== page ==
In Germany the tradition of sustainable construction can be traced back to the seventies of the last century and beyond. At that time, the focus clearly was on energy and resource savings but also on protecting occupants’ health. However, a contradiction was perceived between environmental requirements / pressures and the economic goals of the construction and real estate industry. Sustainable construction was regarded as a "cost driver" whose financial benefits were very difficult to quantify / demonstrate.
In order to overcome existing misconceptions and alleged conflicting goals between environmental and economic issues within the industry, the Foundation "bauen-wohnen-leben" of the home savings and loan association "Schwäbisch-Hall" initiated the concept for an Endowed Institute at the Department of Economics and Management at KIT (formerly known as Universität Karlsruhe). The corresponding professorship was awarded to Thomas Lützkendorf in 2000. Within the same year, the Endowed Institute of Sustainable Management of Housing and Real Estate started its research and educational activities. Until 2010, the Institute was generously supported by Foundation "bauen-wohnen-leben". Following a positive evaluation, the Institute became a permanent feature at KIT.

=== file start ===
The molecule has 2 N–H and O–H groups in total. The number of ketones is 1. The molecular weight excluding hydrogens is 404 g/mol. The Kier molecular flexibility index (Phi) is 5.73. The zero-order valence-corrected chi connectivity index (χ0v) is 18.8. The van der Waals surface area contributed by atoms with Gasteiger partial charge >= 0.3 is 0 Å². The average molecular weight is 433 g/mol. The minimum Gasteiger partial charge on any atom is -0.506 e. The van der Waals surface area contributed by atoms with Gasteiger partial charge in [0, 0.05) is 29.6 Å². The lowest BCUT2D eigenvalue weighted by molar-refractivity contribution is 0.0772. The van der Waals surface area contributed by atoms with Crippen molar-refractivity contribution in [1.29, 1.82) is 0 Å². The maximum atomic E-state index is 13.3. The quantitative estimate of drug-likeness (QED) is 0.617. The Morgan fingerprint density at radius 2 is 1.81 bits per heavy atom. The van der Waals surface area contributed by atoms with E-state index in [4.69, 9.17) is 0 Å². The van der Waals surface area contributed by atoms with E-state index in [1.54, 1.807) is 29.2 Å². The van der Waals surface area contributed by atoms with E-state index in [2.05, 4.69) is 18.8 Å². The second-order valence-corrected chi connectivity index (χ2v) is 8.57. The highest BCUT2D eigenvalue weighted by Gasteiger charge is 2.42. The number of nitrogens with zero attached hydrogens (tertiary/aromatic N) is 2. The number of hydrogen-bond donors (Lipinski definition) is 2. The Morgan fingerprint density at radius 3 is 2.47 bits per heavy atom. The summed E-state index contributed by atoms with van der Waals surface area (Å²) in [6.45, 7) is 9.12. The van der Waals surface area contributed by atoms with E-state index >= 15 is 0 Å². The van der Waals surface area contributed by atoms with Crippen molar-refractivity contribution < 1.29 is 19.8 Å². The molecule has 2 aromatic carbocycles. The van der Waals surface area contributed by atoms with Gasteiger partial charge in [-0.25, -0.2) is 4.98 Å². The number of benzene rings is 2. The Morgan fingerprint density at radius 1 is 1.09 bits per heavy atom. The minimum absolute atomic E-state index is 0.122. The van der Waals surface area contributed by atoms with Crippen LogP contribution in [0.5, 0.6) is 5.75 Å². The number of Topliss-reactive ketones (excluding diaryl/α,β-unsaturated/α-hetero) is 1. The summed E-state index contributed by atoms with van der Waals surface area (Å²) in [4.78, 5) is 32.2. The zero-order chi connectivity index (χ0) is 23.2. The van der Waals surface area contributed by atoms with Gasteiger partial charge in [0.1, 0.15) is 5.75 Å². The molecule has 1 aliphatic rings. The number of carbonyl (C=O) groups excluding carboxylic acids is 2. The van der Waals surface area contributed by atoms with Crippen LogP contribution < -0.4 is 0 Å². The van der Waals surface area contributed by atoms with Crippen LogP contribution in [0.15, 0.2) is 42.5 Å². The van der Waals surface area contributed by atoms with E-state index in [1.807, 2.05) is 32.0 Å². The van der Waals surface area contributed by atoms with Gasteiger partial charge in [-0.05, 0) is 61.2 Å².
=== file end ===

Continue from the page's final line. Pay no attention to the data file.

Since the time of its foundation the Institute – with its unique profile – was able to successfully establish itself within the national and international research and education community.
Against the background of a long-standing collaboration (dating back to 2005) between the Institute of Sustainable Management of Housing and Real Estate and the Royal Institution of Chartered Surveyors (RICS), the opportunity to set up a Shared Professorship on Property Valuation and Sustainability arose in 2010. The professorship was awarded to David Lorenz in 2012.
The research and educational profiles of the Institute and the Shared Professorship were combined into the Centre for Real Estate in 2014.